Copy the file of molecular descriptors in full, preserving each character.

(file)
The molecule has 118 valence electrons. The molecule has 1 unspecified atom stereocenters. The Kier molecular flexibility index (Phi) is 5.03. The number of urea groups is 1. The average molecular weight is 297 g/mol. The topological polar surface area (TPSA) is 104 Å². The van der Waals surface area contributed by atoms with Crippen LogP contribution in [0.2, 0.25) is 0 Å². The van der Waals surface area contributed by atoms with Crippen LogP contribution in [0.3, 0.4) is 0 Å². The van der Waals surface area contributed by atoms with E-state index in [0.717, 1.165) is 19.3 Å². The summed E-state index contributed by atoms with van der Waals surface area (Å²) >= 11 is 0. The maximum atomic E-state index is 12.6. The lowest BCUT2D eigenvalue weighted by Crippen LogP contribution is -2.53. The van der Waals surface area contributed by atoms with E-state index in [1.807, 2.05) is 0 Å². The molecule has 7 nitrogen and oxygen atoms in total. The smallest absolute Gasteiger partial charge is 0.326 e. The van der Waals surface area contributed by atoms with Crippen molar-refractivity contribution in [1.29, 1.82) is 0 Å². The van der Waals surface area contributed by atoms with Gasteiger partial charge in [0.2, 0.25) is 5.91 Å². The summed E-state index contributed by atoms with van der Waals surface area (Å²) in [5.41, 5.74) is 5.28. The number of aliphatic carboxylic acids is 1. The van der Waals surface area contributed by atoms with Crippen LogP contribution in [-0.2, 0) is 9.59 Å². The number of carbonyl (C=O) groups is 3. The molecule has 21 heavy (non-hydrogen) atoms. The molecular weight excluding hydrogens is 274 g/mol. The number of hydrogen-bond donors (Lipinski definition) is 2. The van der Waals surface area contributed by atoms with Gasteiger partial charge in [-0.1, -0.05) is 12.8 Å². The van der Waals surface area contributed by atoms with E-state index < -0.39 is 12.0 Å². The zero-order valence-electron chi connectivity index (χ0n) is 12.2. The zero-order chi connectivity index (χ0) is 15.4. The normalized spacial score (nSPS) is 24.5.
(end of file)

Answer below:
The molecule has 118 valence electrons. The molecule has 1 unspecified atom stereocenters. The Kier molecular flexibility index (Phi) is 5.03. The number of urea groups is 1. The average molecular weight is 297 g/mol. The topological polar surface area (TPSA) is 104 Å². The van der Waals surface area contributed by atoms with Crippen LogP contribution in [0.2, 0.25) is 0 Å². The van der Waals surface area contributed by atoms with Crippen LogP contribution in [0.3, 0.4) is 0 Å². The van der Waals surface area contributed by atoms with E-state index in [0.717, 1.165) is 19.3 Å². The summed E-state index contributed by atoms with van der Waals surface area (Å²) >= 11 is 0. The maximum atomic E-state index is 12.6. The lowest BCUT2D eigenvalue weighted by Crippen LogP contribution is -2.53. The van der Waals surface area contributed by atoms with E-state index in [1.807, 2.05) is 0 Å². The molecule has 7 nitrogen and oxygen atoms in total. The smallest absolute Gasteiger partial charge is 0.326 e. The van der Waals surface area contributed by atoms with Crippen molar-refractivity contribution in [1.29, 1.82) is 0 Å². The van der Waals surface area contributed by atoms with Gasteiger partial charge in [0.2, 0.25) is 5.91 Å². The summed E-state index contributed by atoms with van der Waals surface area (Å²) in [5.41, 5.74) is 5.28. The number of aliphatic carboxylic acids is 1. The van der Waals surface area contributed by atoms with Crippen LogP contribution in [-0.2, 0) is 9.59 Å². The number of carbonyl (C=O) groups is 3. The molecule has 21 heavy (non-hydrogen) atoms. The molecular weight excluding hydrogens is 274 g/mol. The number of hydrogen-bond donors (Lipinski definition) is 2. The van der Waals surface area contributed by atoms with Gasteiger partial charge in [-0.1, -0.05) is 12.8 Å². The van der Waals surface area contributed by atoms with E-state index < -0.39 is 12.0 Å². The zero-order valence-electron chi connectivity index (χ0n) is 12.2. The zero-order chi connectivity index (χ0) is 15.4. The normalized spacial score (nSPS) is 24.5.